The issue has gained public notoriety in the past five years or so due to the rise in internet porn and the resulting relational and emotional carnage that has resulted. Both religious and non-religious organizations have arisen, including Christian (The Conquer Series, Pure Life Ministries and many others), Mormon (Fight the New Drug), and Muslim (www.productivemuslim.com) approaches, as well as secular ones (like Sexaholics Anonymous and NoFap). A recent set of articles in National Geographic among many others has explored the effects of how addictive behaviors of many kinds – including drugs, porn, and gambling – rewire the human brain to decrease the person’s ability to resist temptation and increase their need for repeated and increased stimulus. The research is not without its controversy, and many question whether there’s a need for scientific research on what some think of as a moral question, but there’s no doubt that this is a sensitive and timely topic. What’s surprising is that The Orville, a show known for its frank approach to sexuality as well as baser bodily functions, would come out so firmly in the “NoFap” camp.
While the couples counseling Dr. Finn offers unfolds at a ridiculous speed, as with most television depictions of counseling, her approach is excellent. Dr. Finn recognizes porn addiction as a disease, and explores the emotional trauma that drives Bortus to self-medicate with pornography. It turns out that he is not as settled over the decision to subject Topa to gender reassignment surgery when she was born female, as is the Moclan custom (“About a Girl”). He remains angry about it, and is resentful towards Klyden. The shame and helplessness he feels have driven him to seek release in pornography. This goes beyond Trek’s depiction of Barclay as shy and anxious, and digs deeper into what psychologists are discovering about the roots of porn addiction. This episode realistically depicts the shame that Bortus feels, his increasing isolation from the other members of the crew, the disgust that some feel toward him when his addiction is revealed, and the powerful effect that non-judgmental acceptance and love can have on reversing the pull of the addiction.
Sadly, this illustrates something I brought up in my review of the second season opening episode, “Ja’loja.” In that episode, Bortus’ journey to his annual urination ceremony comes off as empty and meaningless. There is talk about the need for “release” and “cleansing” on an emotional and spiritual level, as symbolized by the physical act of urination, but there is very little dramatic weight put on this by the screenplay of that episode. Had this episode preceded it, Bortus would have had ample emotional need for release and cleansing, and Klyden’s responses to him would have had far greater emotional heft. Indeed, this episode was intended to air late in the show’s first season. Numerous details hint at this, including the puckering of the uniforms that increased as the first season progressed, the chummier relationship between Ed and Kelly that was destroyed in “Ja’loja” but was normal in the first season, and even the less-detailed head makeup on Dann that was seriously upgraded for the second season. While the episode was shot during the first season (originally intended to be the 12th episode), certain elements were retooled to help it fit better in the second season, including reshoots of scenes involving Topa, who has grown significantly since appearing as a baby in “About a Girl.” But the seams still show, and in my personal head canon, I will place this episode as the season opener, with “Ja’loja” to follow it.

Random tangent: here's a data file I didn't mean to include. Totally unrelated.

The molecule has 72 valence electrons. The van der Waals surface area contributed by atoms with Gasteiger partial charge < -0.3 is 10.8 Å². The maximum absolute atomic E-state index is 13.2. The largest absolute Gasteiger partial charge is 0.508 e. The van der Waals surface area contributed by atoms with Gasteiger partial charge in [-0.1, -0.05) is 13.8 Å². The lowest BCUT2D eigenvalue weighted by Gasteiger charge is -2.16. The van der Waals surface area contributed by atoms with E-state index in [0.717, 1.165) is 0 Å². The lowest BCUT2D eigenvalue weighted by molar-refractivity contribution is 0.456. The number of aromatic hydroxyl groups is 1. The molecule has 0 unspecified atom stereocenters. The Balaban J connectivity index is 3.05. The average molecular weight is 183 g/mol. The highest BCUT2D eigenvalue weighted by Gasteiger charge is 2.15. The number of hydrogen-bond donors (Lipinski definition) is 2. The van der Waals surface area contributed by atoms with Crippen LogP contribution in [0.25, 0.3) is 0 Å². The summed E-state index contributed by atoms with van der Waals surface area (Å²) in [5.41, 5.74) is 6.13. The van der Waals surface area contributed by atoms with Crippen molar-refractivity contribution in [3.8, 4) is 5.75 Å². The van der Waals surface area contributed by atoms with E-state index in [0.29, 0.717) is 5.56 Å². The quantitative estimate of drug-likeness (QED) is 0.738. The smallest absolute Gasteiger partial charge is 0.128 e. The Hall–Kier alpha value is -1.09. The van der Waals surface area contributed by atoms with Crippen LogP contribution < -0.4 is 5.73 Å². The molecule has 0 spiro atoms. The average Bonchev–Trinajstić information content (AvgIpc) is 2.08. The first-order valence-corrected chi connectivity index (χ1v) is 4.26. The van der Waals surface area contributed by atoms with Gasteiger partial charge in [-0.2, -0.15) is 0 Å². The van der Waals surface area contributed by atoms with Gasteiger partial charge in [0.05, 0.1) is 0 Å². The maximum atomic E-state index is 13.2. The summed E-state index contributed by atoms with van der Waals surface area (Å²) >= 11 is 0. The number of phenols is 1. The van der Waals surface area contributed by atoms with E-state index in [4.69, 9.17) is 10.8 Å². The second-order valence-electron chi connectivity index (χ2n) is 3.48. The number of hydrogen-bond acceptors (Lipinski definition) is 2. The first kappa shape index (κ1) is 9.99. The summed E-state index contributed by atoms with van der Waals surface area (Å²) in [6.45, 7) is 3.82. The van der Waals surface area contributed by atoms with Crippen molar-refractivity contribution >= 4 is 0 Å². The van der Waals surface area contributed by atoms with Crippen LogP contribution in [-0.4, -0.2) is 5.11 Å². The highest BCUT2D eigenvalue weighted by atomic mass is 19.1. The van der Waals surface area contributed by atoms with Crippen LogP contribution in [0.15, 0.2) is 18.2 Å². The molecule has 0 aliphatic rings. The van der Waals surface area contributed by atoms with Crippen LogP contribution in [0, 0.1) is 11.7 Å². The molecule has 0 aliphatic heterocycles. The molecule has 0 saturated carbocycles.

(Editors Note: “Primal Urges” was indeed scheduled to be the first episode aired for season two, then last month “Ja’loja” was moved up in its place.)